Nursing homes are never my favorite, with their drab colors and odd-smelling corridors, but when I went caroling recently, I found myself outside the circle of church members singing and instead glancing into a room of an elderly man who had just been given a Christmas card from one of our younger members. This is what I learned.
I looked at a feeble shadow of myself.
His body was gnarled, wrinkled. His features were like a crumbling rock – except this mountain had tears pouring down its face.
The vibrations of his hands hindered him from holding the small Christmas card made out of construction paper.
His room was dark except for the blue flashes from his muted television set. He struggled to hear the sounds the group was making outside of his door. Suddenly, he joined the chorus in the hallway with a quiet, baritone voice.
“Joy to the world! The Lord is come! Let earth receive her King…”
His tear-streaked cheeks were taken over by a broad smile as he lifted his hand a waved to me. I smiled back, strangely warmed in this smelly “home” for those who were so lonely, so forgotten, this week of Christmas.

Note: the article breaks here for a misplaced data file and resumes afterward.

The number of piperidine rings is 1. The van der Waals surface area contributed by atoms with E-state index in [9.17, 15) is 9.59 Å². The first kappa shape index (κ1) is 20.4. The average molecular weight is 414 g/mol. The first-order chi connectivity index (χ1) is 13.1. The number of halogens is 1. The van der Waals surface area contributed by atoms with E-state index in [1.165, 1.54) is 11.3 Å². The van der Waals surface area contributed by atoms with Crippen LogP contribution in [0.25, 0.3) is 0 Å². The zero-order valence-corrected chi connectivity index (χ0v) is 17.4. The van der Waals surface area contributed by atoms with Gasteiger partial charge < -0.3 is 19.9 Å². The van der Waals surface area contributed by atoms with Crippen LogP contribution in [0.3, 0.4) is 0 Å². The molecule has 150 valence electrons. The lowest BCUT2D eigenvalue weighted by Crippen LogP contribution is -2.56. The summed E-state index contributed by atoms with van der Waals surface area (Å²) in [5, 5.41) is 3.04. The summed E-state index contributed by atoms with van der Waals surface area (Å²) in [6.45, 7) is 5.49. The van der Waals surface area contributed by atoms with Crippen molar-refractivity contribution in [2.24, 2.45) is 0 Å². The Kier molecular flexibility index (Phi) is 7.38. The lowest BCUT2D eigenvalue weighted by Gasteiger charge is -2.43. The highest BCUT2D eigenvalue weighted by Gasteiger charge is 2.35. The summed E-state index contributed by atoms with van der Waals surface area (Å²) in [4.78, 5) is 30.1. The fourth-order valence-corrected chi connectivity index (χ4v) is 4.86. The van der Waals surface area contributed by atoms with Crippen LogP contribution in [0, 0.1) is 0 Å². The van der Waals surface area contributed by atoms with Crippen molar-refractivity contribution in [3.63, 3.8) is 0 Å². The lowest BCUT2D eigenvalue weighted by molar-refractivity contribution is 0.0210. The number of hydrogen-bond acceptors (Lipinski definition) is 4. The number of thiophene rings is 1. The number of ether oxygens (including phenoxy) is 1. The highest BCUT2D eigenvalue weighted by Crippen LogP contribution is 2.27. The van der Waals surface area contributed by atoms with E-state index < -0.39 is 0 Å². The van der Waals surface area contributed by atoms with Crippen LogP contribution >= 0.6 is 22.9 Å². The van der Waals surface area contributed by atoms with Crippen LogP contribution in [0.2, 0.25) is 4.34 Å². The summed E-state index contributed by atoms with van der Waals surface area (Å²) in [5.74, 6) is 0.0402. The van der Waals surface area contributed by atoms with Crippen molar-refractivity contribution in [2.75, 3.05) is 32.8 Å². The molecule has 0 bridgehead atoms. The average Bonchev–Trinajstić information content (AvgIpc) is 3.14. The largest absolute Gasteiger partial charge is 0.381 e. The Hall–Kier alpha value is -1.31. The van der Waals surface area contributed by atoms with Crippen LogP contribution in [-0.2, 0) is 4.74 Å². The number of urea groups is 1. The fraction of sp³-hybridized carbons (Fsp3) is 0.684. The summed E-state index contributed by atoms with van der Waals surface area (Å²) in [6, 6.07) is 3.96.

There are so many whom we pass by.
Even if our message is delivered in the equivalent of a construction paper Christmas card, we all have been called to deliver the message of hope, the message of the gospel, the message that we celebrate year after year. It is not only to those in nursing homes we must share this hope, but to the lost we find in our workplaces, our circle of friends, and even our homes.
That feeble shadow of myself – well, I seem to see that every day now. I see in the eyes of the lost a feeble shadow, a lost shadow in desperate need of a savior. In desperate need of a message of hope delivered to them in their greatest need.
I am strongly aware this Christmas season of the lost and dying around me. My prayers have been long, and my heart especially heavy this year with the names of so many I am not only praying for, but sharing the gospel with.
The gospel is the message of Christmas – it’s not just a baby in a manger, or a star in Bethlehem, or gifts under a tree.
It is the story of a perfect man who was born to die in our place.
One day, I am certain that there will be tears streaming down my rocky face – but I pray they are tears of joy as I think of the gospel – and when I think of those I know have been changed by the gospel this year, and the years to come.